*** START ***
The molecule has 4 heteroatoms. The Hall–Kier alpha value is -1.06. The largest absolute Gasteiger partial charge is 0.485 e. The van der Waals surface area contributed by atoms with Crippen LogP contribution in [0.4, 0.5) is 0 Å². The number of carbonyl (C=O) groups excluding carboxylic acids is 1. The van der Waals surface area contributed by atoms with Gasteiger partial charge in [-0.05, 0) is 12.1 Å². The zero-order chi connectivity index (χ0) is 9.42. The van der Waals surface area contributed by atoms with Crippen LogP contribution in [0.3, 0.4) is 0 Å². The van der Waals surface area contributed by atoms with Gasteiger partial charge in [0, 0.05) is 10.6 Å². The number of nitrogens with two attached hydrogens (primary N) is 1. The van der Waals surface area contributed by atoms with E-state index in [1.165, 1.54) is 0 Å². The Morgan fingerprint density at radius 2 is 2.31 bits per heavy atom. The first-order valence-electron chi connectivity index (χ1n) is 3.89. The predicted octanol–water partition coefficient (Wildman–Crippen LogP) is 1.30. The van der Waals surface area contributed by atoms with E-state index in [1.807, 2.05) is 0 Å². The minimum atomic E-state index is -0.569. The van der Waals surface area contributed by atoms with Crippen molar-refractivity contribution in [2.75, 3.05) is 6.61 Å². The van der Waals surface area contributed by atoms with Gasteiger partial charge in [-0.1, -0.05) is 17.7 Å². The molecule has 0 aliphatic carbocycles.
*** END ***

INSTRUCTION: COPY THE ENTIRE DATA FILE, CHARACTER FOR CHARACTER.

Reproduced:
The molecule has 4 heteroatoms. The Hall–Kier alpha value is -1.06. The largest absolute Gasteiger partial charge is 0.485 e. The van der Waals surface area contributed by atoms with Crippen LogP contribution in [0.4, 0.5) is 0 Å². The number of carbonyl (C=O) groups excluding carboxylic acids is 1. The van der Waals surface area contributed by atoms with Gasteiger partial charge in [-0.05, 0) is 12.1 Å². The zero-order chi connectivity index (χ0) is 9.42. The van der Waals surface area contributed by atoms with Crippen LogP contribution in [0.3, 0.4) is 0 Å². The van der Waals surface area contributed by atoms with Gasteiger partial charge in [0, 0.05) is 10.6 Å². The number of nitrogens with two attached hydrogens (primary N) is 1. The van der Waals surface area contributed by atoms with E-state index in [1.165, 1.54) is 0 Å². The Morgan fingerprint density at radius 2 is 2.31 bits per heavy atom. The first-order valence-electron chi connectivity index (χ1n) is 3.89. The predicted octanol–water partition coefficient (Wildman–Crippen LogP) is 1.30. The van der Waals surface area contributed by atoms with E-state index in [1.807, 2.05) is 0 Å². The minimum atomic E-state index is -0.569. The van der Waals surface area contributed by atoms with Crippen molar-refractivity contribution in [2.75, 3.05) is 6.61 Å². The van der Waals surface area contributed by atoms with Gasteiger partial charge in [-0.1, -0.05) is 17.7 Å². The molecule has 0 aliphatic carbocycles.